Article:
We're back with the second half of our exploration into the design of Better Half, the modern diner that was missing in your life. Chioco Design is responsible for the distinctive architecture of the space and likely- so much more. We're chatting with them about problem solving constraints and working as a creative team.
Was the design of BH referencing any other favorite spaces or was it all about 406 Walsh?
The project is really a reflection of the sensibilities those involved in the design process. What you might not know is that this is just the first part of the entire project which will culminate in us renovating the Quonset hut next door into a brewery with an exterior court yard that connects them. There will be more significant design moves that were decided in the early masterplanning phase of the project. For instance, we really wanted these spaces (Better Half and Hold Out Brewery) to speak to each other. Their proximity to each other gave us this opportunity by designing glass facades that face each other and offer the maximum amount of transparency. So, yes the project is very site specific to 406 Walsh.
How do you work out the flow of the space? Is it highly planned or organic?
The spaces are highly planned as the programmatic requirements were so complicated as most restaurants are. This project has many parts, a kitchen, bar, cafe, coffee shop, restrooms, patio and making sure we met all these requirements with an efficient layout was paramount.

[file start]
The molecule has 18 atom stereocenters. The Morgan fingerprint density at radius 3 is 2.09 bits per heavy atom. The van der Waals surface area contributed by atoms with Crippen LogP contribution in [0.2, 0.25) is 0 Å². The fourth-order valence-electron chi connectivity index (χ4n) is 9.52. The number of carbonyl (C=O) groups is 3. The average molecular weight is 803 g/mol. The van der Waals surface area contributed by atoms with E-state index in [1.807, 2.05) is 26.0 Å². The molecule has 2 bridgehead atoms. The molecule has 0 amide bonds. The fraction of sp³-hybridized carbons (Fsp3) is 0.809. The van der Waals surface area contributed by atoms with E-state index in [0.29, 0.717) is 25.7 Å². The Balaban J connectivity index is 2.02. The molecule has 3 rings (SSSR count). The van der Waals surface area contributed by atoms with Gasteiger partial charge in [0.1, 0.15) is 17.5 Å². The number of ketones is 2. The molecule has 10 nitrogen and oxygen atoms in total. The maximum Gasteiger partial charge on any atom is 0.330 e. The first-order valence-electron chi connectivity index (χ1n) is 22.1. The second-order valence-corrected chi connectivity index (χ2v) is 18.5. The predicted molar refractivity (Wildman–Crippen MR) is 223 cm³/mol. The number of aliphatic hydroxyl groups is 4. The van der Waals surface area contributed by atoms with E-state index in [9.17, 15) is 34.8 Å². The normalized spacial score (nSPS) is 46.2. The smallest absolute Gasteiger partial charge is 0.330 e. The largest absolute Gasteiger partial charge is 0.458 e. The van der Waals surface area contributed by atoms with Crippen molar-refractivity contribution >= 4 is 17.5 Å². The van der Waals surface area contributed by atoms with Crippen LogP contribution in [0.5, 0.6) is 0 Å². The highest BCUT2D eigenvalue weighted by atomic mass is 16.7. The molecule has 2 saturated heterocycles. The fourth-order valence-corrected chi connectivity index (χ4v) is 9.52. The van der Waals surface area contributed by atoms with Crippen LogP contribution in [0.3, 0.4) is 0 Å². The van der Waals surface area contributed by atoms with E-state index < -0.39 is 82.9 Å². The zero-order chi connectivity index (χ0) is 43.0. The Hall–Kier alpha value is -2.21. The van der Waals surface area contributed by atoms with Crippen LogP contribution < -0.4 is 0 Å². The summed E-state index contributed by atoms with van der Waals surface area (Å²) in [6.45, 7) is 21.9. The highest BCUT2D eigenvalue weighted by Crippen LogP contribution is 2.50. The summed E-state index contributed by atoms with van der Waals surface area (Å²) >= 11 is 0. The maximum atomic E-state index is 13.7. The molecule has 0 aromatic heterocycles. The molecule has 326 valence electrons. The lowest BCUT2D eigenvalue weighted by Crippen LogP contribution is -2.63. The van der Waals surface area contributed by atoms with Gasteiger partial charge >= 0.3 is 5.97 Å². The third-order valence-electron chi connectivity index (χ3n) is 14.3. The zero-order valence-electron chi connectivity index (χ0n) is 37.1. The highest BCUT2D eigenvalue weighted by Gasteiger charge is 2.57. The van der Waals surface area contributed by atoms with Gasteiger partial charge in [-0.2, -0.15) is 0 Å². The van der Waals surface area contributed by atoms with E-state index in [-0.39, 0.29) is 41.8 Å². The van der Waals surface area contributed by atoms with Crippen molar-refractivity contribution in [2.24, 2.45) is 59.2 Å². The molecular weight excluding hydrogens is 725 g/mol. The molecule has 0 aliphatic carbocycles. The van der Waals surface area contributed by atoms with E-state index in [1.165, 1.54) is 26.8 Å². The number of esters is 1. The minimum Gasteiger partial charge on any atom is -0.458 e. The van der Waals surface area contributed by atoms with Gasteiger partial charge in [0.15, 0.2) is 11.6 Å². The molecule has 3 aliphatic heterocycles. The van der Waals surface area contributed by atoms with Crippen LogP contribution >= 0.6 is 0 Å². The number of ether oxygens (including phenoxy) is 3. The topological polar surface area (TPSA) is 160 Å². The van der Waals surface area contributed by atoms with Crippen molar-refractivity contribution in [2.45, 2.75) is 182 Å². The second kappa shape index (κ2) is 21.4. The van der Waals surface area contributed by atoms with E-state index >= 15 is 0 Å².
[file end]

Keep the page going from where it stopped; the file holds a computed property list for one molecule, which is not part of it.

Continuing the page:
What spurred the idea for the DQ service window?
The service window has to do with the owners wish to serve the patio without customers having to reenter the main space. We always imagined that the patio would be a highly populated space especially with Austin’s love of outdoor spaces.
Better Half has a massive live oak on the property, can you tell us about how you worked with it?
The live oak is beautiful and flawed at the same time. Our goal was to protect it to ensure it’s continued growth by removing some of the impervious cover in it’s proximity. By removing much of the existing asphalt we are giving it a better chance to flourish.
Can you speak for a moment about working as a team on a creative project? How do your individual strengths play out?
In this case everybody seemed to be on the same page aesthetically so that’s always beneficial to its success. The owners were great with their input on all things but especially how the space needed to function, flow, and operate. There was a true collaboration on many of the interior finishes and details. What we loved about this project was getting to work out ideas with both Lilianne and the owners.
In this particular situation we designed the building and worked with the client on an effective an efficient floor plan as well as all the big design moves like the bar and wood furr-down, steel windows and window wall that faces the giant oak. Someone that deserves credit is Mikel Bennett from my office. She was instrumental not only in design but in the execution with her efforts and communication with the General Contractor. By the way, Havens Construction did a great job as well.
Do you have a tip for other creative teams?
A tip is to be open to ideas and to understand everyone’s talents and capabilities. Once you know that then you can navigate the complexities that are inevitable.
Favorite food on the menu?
They have an incredible burger and the pastrami is off the charts!
FELIZ Spring 2018 is May 6th 11-6pm, swing by the Palm Door on Sabine to see some of our favorite designers, sip on a drink and have a relaxing Sunday.